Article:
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A home that doubles as a daycare center and foster shelter for 12 kids over 12 years doesn’t tend to breed self-centered actors. It can, however, be a valuable immersive classroom for the study of personalities, comedy, chaos, and relationships.
Consciously or otherwise, Michelle Monaghan was an apt anthropologist, absorbing homegrown character analyses along with a family-sized dose of warmth and humanity. It helped her hone a wry wit and emotional intelligence that proved difficult (or for Hollywood, unnecessary) to see beneath her unfortunately stunning exterior. Not that she’s complaining about the good looks. They came in handy for the modeling career that paid tuition while she studied journalism in college and then rent while she auditioned for acting jobs in New York.
Monaghan’s transition from model/actress-hopeful to living room regular came in 2002 when she landed a role on Boston Public as idealistic teacher Kimberley Woods, a character many would agree wasn’t too far removed from her own. If her one year on the series didn’t make her a familiar face, Mission: Impossible III sure did (starring opposite Tom Cruise tends to have that effect on people). The confines of that role, and a preponderance of other “beautiful woman” screen assignments might’ve chafed a bit, but she didn’t spend much time bemoaning the situation. Admirably, she finds something to enjoy and dig into with every role, while pragmatically and optimistically pushing for more.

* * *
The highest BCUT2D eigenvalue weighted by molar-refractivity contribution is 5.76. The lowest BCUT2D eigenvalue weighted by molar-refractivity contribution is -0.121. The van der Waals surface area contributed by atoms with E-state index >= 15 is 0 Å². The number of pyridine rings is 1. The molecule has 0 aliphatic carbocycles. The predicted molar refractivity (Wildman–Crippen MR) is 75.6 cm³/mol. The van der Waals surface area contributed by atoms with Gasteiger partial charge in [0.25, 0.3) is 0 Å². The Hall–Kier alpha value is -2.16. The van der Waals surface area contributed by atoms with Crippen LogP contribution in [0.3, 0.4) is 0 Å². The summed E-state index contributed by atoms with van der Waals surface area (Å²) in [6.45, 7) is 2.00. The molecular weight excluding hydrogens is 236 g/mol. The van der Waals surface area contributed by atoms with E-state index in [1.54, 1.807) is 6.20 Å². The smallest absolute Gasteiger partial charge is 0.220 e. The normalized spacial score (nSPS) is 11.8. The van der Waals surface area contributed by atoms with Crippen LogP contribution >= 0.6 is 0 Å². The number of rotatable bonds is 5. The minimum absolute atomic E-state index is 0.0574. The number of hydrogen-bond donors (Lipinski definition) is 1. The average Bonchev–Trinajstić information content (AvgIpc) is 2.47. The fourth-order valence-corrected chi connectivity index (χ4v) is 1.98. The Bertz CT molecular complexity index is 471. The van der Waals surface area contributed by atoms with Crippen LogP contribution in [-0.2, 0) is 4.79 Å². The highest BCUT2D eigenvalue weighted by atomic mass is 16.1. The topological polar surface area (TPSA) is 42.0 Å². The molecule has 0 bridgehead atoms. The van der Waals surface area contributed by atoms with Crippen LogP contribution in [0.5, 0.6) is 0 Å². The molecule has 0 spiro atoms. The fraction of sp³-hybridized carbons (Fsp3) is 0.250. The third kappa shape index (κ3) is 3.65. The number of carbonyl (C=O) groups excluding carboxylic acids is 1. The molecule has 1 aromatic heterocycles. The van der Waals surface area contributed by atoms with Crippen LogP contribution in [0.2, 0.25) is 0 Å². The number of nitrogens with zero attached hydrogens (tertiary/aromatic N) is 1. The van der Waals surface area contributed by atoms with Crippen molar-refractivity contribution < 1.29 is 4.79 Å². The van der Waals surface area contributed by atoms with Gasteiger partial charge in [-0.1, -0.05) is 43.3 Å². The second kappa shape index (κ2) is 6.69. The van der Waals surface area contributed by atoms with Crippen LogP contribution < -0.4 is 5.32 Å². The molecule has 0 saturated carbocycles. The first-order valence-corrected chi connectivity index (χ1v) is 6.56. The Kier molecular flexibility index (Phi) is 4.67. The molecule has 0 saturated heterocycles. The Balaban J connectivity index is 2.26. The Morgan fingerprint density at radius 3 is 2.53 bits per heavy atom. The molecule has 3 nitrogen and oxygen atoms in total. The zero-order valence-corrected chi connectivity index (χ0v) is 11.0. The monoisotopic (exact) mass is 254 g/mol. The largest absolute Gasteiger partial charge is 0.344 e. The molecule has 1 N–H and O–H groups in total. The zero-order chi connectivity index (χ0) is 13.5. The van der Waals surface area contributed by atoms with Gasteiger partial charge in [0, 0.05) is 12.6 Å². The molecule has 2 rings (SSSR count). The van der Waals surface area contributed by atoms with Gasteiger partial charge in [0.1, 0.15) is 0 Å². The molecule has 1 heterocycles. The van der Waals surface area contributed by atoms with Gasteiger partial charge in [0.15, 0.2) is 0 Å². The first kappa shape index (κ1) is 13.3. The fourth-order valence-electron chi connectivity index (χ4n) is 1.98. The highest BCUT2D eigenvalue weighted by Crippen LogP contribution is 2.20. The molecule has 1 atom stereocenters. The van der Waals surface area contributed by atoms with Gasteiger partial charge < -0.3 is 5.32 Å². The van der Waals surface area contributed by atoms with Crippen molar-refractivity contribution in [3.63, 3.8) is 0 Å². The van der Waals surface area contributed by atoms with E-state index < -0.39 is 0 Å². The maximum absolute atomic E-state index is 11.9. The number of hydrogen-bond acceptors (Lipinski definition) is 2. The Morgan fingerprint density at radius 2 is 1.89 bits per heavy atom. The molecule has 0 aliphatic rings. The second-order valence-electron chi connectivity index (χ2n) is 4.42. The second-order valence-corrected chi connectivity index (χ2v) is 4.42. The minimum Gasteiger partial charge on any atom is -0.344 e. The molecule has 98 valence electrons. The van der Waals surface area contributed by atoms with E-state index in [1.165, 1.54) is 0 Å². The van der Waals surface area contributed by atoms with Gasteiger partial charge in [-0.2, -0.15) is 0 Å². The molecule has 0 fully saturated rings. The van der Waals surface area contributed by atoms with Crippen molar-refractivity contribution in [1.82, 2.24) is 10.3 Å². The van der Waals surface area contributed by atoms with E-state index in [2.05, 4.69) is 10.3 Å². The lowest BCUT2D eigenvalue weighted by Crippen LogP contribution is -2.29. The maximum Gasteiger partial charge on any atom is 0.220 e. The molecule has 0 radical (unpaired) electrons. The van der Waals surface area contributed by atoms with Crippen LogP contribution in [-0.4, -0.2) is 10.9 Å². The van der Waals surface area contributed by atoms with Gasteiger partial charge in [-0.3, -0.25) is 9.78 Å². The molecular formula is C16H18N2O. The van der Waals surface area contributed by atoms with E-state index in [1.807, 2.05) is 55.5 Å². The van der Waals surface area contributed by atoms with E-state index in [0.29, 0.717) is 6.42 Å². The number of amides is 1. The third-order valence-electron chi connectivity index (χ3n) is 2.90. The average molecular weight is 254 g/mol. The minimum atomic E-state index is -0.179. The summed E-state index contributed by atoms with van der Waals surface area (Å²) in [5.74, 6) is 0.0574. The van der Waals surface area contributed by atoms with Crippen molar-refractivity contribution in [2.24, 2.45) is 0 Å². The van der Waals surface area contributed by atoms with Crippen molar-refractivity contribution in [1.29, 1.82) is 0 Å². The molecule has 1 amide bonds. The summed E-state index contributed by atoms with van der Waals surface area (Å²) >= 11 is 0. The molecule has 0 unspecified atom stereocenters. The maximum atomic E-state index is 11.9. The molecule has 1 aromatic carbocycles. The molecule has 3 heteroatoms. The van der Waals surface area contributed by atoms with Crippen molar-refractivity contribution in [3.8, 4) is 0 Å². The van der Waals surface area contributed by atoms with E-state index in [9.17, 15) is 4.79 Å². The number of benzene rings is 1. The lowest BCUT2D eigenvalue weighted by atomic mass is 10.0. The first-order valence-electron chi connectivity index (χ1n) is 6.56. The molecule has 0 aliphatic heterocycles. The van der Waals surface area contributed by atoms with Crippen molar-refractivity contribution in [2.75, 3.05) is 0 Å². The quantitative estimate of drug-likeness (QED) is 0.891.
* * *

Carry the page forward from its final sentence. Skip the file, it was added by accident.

And reviewers began to realize that if given a second or third dimension, Monaghan would show what she could do with it, citing as examples her simultaneously under-used but sharply observed performances in films like Source Code, Gone Baby Gone, and Fort Bliss, Variety saying of the latter, “Even when the plotting feels strained or inauthentic, and the score a mite too insistent, Monaghan’s performance rings true.”
Maturity can diminish or present increasingly interesting opportunities for women in this business. Monaghan knows what she can do, and is making sure we see more of it by patiently forging her own path, producing and starring in the small but highly acclaimed Trucker and pressing True Detective directors to add layers to her character Maggie Hart; much, fans would agree, to the benefit of the show. Next is the upcoming Sleepless Night, a re-telling of Frederic Jardin’s Nuit Blanche that is rumored to have some surprises up its sleeve, one of which just might be Monaghan herself. Given that she’s a multiple blue-ribbon hog wrestler and holds an 18-wheeler trucking license, we can hardly doubt it. Even if we did, we’d be kind of scared to say so.